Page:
Stormont will not hold back on allocating funds for an emergency package to help tackle the coronavirus crisis, the Finance Minister has said.
Conor Murphy said a three-month rates holiday for businesses announced on Tuesday was only the first measure in a series of forthcoming steps.
Mr Murphy said he expected that grants of up to £25,000 being offered to businesses in England would be available to companies in Northern Ireland.
Testing has resulted in six new positive cases in Northern Ireland, bringing the total number to 68.
The total number of tests completed is 1,482.
Mr Murphy’s comments come as hundreds of jobs continue to be lost in the region amid an unprecedented wave of businesses closing down.
Executive ministers, health chiefs and emergency services are among those attending a meeting of Northern Ireland’s Civil Contingencies Group to discuss the crisis on Wednesday.
First Minister Arlene Foster tweeted: “Working collectively to be prepared for what is coming down the tracks.
“Doing everything possible to protect people. We can’t do it alone.
“Our preparations will only be effective if we all work together.”
Economy minister Diane Dodds has expressed hope a financial package could be unveiled by the close of Wednesday.
“I hope that by the end of today we will be able to announce measures that we want to take in relation to the economy,” she told BBC Radio Ulster.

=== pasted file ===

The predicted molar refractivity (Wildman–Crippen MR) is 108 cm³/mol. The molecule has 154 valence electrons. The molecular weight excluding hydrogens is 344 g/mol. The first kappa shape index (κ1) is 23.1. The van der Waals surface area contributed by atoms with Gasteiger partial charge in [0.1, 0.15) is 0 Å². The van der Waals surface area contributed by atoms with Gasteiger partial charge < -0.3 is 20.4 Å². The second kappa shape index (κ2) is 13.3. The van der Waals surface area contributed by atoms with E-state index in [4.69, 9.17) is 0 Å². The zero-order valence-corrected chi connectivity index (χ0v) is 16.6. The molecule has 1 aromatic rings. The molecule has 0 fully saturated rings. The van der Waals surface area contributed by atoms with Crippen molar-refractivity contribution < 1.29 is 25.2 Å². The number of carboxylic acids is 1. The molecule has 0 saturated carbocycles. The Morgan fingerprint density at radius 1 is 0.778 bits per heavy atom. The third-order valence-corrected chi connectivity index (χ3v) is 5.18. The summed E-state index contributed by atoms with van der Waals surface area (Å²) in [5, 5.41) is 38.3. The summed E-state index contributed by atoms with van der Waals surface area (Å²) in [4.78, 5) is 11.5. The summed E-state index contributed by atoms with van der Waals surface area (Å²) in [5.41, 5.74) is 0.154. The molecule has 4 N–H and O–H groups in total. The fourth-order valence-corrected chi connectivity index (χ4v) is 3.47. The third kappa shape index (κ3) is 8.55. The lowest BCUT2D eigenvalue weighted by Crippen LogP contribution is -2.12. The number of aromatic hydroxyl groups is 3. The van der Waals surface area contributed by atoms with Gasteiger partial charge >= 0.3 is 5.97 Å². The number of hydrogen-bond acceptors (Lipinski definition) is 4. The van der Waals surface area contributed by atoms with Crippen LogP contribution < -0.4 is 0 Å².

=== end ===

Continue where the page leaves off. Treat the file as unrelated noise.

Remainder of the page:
“We now know this money is coming. It’s a significant amount of money and we need to be sure there is that mixture of loans at the national level, that we have the rates relief, that we have additional help for businesses that will help us alleviate some of the pressure in a very, very difficult situation and a very fast changing situation.”
Mr Murphy accused the UK Government of a “dangerously slow” response to the crisis and said Stormont had been in limbo waiting for confirmation of the money being made available by Treasury.
Northern Ireland is receiving £640 million as part of the £350 billion package announced by Chancellor Rishi Sunak on Tuesday.
The Executive had already received an additional allocation of around £200 million in last week’s budget.
“I am glad the British Government are finally waking up to both health realities and the economic realities in terms of the severity of the issues that are facing us,” Mr Murphy told Radio Ulster.
He acknowledged that a priority was to help companies struggling to pay staff wages.
Several schools have been denied permission for exceptional closures by the Department of Education. Many are using their allocation of discretionary closure days to close their doors to pupils anyway.
The five main teaching unions have written to Mr Weir asking him to set a date for closures. In the Irish Republic, schools have been closed since Friday.
In Belfast High Court on Wednesday afternoon, a Co Armagh mother whose daughter has a respiratory condition has adjourned a legal challenge against the decision to keep schools open.